Commentary: Communities must have a say in local energy projects

On March 1, the Otsego County Board of Representatives stood up for their constituents by voting unanimously to oppose a key provision of Gov. Kathy Hochul’s executive budget. Under Hochul’s proposed change to Real Property Tax Law, local municipalities would lose the right to assess solar and wind projects at full value, in effect forcing local taxpayers to subsidize corporate development in their communities. With artificially low appraisal values, communities would be deprived of important tax revenue needed to sustain public services.

New York state energy policy has run into significant opposition in upstate New York. Although this resistance might be characterized as NIMBY behavior, much of the activism is motivated by the gradual obliteration of communities’ rights to home rule, as defined in Article IX of the state constitution. Communities are increasingly deprived of the means to protect their resources and to share in the benefits of needed development.

New York has been undermining home rule for a long time. Earlier deregulation of the power industry divided up the energy pie between private (inevitably nonlocal, out-of-state or even global) corporations and large state-run agencies (the New York Power Authority). The option of municipal ownership and control over power generation and transmission, previously established by nearly 50 New York communities, has been effectively shut down. Today large corporations, many of them foreign-owned, have moved into the upstate energy business. New York State Electric and Gas, which has long served much of central New York, is now owned by a Spanish company. The developer of a large proposed solar project in nearby Herkimer county is a French corporation.

More recently, to implement its goal of 100 percent clean, carbon-free electricity by 2040, the state in 2020 created the Office of Renewable Energy Siting, which stripped local communities of the right to evaluate and permit large renewable-energy projects (over 25 megawatts). As a result, local governments have been bypassed on the most important energy policy decisions of the day. The right of our communities to manage their own energy needs – perhaps the best long-term solution to the energy problem — has been lost, and it needs to be restored.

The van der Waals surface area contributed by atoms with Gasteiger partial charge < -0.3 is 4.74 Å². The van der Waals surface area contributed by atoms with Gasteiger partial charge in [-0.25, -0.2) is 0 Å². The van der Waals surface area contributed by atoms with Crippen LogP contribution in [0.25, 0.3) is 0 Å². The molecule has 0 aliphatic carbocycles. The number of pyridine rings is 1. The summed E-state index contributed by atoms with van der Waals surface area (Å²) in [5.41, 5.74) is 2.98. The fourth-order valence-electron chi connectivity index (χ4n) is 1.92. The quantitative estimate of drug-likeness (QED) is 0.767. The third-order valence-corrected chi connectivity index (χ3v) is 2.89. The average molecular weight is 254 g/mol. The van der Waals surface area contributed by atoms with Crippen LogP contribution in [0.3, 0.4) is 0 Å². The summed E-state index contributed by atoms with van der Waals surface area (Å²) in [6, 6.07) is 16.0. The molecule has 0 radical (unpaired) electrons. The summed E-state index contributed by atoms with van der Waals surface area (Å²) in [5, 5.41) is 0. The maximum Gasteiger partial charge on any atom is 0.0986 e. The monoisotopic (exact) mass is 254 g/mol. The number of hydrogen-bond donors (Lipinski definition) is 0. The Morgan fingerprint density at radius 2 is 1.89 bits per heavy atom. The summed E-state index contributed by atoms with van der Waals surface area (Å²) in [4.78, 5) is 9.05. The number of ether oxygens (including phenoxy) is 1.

Without local control, clean energy needed to fight climate change will be extracted from our communities and exported elsewhere. Otsego County will become an energy colony run by distant government agencies and global corporations. Our resources will be taken without our approval and without compensation. The industrialization of our rural landscape will be a net loss to us. The profits generated will leave the community.

Solar and wind projects may well be necessary, but currently they are not an economic benefit for upstate communities. Quite the opposite: They industrialize large tracts of land and in return offer few jobs and token benefits to residents, who must bear the externalized costs of the environmental impacts on their communities.

If renewable energy is to be exported from upstate counties to other communities, the playing field needs to be leveled. That can only be done on terms acceptable to municipalities. Impacts would have to be mitigated to their satisfaction, and significant financial benefits would have to be retained locally.

Some communities would choose to accept renewable-energy projects in return for the financial benefits, if those benefits were legally guaranteed. Others would choose to forgo energy projects to protect other assets more important to them. In the end, projects would be vetted by a democratic community decision-making process. They would end up located where they are most wanted and needed, and where they would have to share their profits. The question is who decides: corporations and state agencies, or the people? If home rule is restored, the people will decide.

Adrian Kuzminski is a member of Sustainable Otsego, a nonpartisan political action committee in central New York focused on sustainable living, economic independence and home rule.